Quaffable – A particularly pleasant or enjoyable alcoholic drink.
Reflux – The amount of alcohol that goes around the still multiple times before it finally gets recondensed in the Lyne Arm. Different distillery systems have different levels of reflux.
Saladin Box – An older, antiquated means of drying whisky where the barley is put in a box with holes in its floor, and air is blown up through, and the temperature is carefully regulated. Named after its inventor, Charles Saladin.
Single Malt – Whisky that is made from the barley of just one single location only.
Spirit Safe – A special box made from brass framing and glass walls where the spirit is kept safe once it leaves the distillery. In the UK, because of laws surrounding who can and cannot have access to alcohol at various stages of its manufacture, only customs and excise officers must have the key to this safe.
Spirit Still – The second set of distilleries in the distillation process. Using this further raises the ABV levels to between 63%-70%.
Vatted Whisky – A type of blended whisky but only made from mixing single malts together. No non-barley grain whisky would be part of a vatted whisky.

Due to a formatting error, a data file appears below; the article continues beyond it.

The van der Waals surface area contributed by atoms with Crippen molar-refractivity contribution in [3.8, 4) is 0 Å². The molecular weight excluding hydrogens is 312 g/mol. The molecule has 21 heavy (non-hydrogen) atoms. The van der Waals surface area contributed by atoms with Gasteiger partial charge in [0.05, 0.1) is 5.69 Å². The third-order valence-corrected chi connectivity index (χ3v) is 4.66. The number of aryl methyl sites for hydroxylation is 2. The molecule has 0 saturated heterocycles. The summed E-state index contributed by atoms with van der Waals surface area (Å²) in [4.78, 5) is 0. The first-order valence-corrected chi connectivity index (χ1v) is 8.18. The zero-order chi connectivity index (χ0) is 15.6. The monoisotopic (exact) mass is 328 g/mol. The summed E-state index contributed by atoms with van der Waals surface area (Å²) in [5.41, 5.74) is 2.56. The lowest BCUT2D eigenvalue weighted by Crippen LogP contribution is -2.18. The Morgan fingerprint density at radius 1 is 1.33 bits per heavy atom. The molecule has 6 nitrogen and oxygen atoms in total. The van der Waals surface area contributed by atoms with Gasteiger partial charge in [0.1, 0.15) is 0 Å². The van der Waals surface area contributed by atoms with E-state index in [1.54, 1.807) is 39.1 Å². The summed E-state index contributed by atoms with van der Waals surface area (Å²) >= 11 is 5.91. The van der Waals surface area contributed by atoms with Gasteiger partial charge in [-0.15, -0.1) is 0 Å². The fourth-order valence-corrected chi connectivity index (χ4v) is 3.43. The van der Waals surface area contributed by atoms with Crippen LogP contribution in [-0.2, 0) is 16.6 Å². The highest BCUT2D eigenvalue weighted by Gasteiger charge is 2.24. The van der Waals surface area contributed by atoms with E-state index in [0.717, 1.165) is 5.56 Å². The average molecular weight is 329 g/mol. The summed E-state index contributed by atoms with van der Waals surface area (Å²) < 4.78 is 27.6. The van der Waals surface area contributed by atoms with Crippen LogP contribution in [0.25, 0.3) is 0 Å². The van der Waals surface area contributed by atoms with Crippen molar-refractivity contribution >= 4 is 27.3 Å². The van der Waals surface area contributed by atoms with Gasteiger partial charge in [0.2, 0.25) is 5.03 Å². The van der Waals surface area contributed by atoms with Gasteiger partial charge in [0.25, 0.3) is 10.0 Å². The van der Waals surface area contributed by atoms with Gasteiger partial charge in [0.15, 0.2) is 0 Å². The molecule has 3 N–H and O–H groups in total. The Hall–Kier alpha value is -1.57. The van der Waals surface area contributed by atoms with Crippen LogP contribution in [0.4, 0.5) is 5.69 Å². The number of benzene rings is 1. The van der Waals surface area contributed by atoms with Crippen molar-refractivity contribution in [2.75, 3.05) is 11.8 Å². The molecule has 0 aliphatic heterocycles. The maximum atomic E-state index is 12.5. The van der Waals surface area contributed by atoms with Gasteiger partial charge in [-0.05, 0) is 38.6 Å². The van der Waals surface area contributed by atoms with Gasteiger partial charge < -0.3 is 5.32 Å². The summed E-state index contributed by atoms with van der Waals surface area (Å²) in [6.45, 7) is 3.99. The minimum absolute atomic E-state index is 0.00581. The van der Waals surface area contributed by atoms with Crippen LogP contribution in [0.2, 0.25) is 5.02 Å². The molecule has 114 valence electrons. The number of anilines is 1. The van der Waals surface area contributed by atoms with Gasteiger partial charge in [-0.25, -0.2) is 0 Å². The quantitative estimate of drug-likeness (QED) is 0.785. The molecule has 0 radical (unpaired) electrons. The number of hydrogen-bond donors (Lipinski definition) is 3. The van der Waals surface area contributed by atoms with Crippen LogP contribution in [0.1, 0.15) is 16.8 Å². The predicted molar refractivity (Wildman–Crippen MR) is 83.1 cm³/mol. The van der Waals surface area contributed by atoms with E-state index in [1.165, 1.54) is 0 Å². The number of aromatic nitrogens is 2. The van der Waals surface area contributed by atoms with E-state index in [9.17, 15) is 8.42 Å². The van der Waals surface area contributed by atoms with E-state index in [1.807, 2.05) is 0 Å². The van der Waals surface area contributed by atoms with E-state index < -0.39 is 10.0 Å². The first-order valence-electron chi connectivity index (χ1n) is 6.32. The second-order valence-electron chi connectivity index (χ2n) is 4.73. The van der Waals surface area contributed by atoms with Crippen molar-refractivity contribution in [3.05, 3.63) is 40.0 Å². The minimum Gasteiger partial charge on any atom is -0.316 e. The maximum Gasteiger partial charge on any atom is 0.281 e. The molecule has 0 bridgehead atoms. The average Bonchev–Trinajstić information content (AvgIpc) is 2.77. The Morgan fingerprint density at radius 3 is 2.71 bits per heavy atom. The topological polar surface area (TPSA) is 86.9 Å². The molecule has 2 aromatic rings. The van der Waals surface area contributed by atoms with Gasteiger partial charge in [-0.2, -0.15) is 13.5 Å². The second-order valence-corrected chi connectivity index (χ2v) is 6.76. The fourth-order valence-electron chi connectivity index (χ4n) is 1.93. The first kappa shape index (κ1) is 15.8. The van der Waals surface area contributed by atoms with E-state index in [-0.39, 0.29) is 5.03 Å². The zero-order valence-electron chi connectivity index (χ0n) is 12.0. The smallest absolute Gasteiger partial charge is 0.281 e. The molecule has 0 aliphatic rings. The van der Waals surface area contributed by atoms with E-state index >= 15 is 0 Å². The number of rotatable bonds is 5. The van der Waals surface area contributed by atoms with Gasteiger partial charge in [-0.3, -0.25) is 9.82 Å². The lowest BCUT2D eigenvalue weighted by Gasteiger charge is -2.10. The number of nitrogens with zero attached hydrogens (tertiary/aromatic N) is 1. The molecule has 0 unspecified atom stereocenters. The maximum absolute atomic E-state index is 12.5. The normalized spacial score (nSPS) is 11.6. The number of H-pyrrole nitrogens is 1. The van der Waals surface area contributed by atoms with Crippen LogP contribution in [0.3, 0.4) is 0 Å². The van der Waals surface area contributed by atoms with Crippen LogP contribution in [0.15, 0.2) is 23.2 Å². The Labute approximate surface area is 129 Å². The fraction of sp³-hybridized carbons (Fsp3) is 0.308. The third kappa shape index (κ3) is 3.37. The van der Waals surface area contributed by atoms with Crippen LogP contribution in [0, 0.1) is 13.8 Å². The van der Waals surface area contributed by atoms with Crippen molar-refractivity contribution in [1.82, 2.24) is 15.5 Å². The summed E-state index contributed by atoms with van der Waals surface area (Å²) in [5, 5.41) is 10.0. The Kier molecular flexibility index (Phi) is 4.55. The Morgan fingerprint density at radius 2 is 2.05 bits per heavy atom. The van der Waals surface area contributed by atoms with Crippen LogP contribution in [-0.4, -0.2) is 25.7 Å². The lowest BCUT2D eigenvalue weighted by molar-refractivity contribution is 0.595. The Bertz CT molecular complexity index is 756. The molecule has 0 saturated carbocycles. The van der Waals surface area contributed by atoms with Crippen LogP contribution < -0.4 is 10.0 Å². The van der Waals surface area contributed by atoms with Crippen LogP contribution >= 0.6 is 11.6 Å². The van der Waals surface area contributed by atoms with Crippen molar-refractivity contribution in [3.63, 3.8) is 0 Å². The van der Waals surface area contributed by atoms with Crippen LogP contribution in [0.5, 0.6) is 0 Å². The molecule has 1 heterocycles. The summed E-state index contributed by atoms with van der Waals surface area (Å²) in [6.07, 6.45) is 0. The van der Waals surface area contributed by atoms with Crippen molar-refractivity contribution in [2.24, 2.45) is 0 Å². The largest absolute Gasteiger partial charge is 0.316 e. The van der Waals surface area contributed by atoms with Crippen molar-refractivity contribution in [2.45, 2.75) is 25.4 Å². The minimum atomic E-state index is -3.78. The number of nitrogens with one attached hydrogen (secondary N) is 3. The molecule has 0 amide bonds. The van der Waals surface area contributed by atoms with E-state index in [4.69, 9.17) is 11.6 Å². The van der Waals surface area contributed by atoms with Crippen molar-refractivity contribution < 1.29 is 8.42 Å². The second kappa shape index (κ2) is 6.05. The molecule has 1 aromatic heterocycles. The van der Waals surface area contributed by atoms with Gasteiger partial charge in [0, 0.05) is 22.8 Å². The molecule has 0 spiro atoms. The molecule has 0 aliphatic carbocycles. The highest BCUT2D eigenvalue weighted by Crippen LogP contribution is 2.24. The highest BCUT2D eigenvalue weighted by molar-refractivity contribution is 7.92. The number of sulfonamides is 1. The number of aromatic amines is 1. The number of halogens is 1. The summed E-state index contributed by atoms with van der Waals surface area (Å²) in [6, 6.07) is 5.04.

Warehouse – The place where whisky is stored while it matures. A dunnage or traditional warehouse is designed with earth floors and stone walls and casks are stacked no more than three high. A modern racked warehouse features advanced climate controls to adjust things like air pressure, temperature, and humidity. Casks are kept securely on racks up to twelve high.
Washback – A large container where fermentation happens. Traditionally made of wood, but now more commonly constructed from stainless steel.
Wort – A warm and sugar-rich solution made from malted barley dissolved in warm water. Wort is the liquid that goes on to be fermented, the process where the naturally present sugars are transformed via a biological process into alcohol.
This is just the briefest sip of the wondrous world of whisky. Take some time out to come and enjoy a drink for yourself at our DRAM whisky and gin bar. With an array of over 80 different types of whisky and more than 50 gins, most of which hail from bonnie Scotland, you are bound to find something to your taste.